People who have taken the rare step of reporting sexual assaults to the police probably know the answer: It’s done badly, if at all. But there continues to be a widely held belief, pushed by the police as a means to prop up their power, that one of the necessary functions of a police force is to address violence against women, despite their failure and unwillingness to do so in practice. (The viral incident of a rape on a train car in Philadelphia last week is a perfect example: Police initially claimed no bystanders intervened or reported the assault, which they wielded as evidence of a callous public inured to an ongoing crime wave. It soon emerged the cops had lied, and the train footage showed a different story.) The idea that cops can be feminist allies also ignores another reality—that sexual violence is a fundamental tool of policing, wielded to enforce and solidify their authority. A much-cited 2010 study by the Cato Institute found that sexual violence is the second-most-widely reported category of police misconduct, surpassed only by excessive force complaints. Like most sexual assaults, these cases are likely underreported; as one researcher, a former police officer, put it, the actual numbers are certain to be “much worse” than his own data suggests. Nonetheless, calls to defund the police—which is to say, to imagine a world where the root causes of violence are treated with serious care and concern instead of punishment—are, as the abolitionist Mariame Kaba has noted, often met with the question, “But what about rapists?
It’s not only conservatives or police themselves who trot out this argument. The mainstream feminist anti-violence movement bears some blame in promoting more responsive and sensitive policing as the solution to sexual violence. What began in large part as a grassroots movement in the 1970s against rape and other forms of gender-based violence—one that declared rape “is not a law-and-order issue” and that it would only be eliminated through a transformation of society—soon turned toward what the sociologist Elizabeth Bernstein called “carceral feminism,” which maintained that gendered violence was a legal problem that law enforcement could solve.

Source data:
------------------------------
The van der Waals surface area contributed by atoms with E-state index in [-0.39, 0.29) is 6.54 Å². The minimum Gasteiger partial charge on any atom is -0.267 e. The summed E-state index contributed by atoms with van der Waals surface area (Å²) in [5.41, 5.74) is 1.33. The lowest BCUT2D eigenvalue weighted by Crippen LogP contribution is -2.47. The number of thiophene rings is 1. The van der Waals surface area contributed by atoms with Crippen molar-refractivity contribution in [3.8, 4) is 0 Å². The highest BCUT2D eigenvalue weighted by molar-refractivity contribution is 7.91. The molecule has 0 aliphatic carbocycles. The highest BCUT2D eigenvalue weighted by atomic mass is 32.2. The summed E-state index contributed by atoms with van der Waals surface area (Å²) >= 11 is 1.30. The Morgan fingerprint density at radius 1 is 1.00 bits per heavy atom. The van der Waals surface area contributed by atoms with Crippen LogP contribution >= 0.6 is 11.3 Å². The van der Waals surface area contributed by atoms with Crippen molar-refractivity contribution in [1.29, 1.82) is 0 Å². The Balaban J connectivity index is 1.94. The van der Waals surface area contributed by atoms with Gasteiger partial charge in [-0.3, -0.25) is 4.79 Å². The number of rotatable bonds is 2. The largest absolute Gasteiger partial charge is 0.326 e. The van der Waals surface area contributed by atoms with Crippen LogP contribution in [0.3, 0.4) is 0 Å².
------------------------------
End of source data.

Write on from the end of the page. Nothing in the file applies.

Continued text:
“The anti-violence movement threw all of its eggs in the police basket,” the lawyer and anti–police violence activist Andrea Ritchie once told me, a decision that she noted has not led to a decrease in sexual assaults or domestic violence, nor to healing or safety for most survivors. With rare exceptions, such as scattered efforts to introduce alternatives aligned with restorative justice practices, there has not been a major push to take police out of sexual assault cases, nor to think about how to redirect resources, time, and attention away from law enforcement solutions. But an increasing number of feminist police critics, led by Black women, are calling for precisely that.
This is a message that our nation’s largest anti-violence groups have yet to embrace. Last week, even as survivors of sexual violence shared painful stories that collectively painted a picture of an institution incapable of reform, representatives from well-established organizations like Sanctuary for Families, as well as Jane Manning, a former sex crimes and domestic violence prosecutor who founded the Women’s Equal Justice Project, continued to push for piecemeal change. Cops, they said, can be trained to do better. The impulse—to push for sexual violence to be taken seriously and not dismissed as a precondition for healing—is understandable. But we have decades of evidence showing the exact opposite. Even the councilmember who sponsored the legislation to overhaul how officers are trained to investigate sexual assault cases seemed to acknowledge its ineffectiveness. “I’m just not hearing,” she said, “that any of that has sunk in.”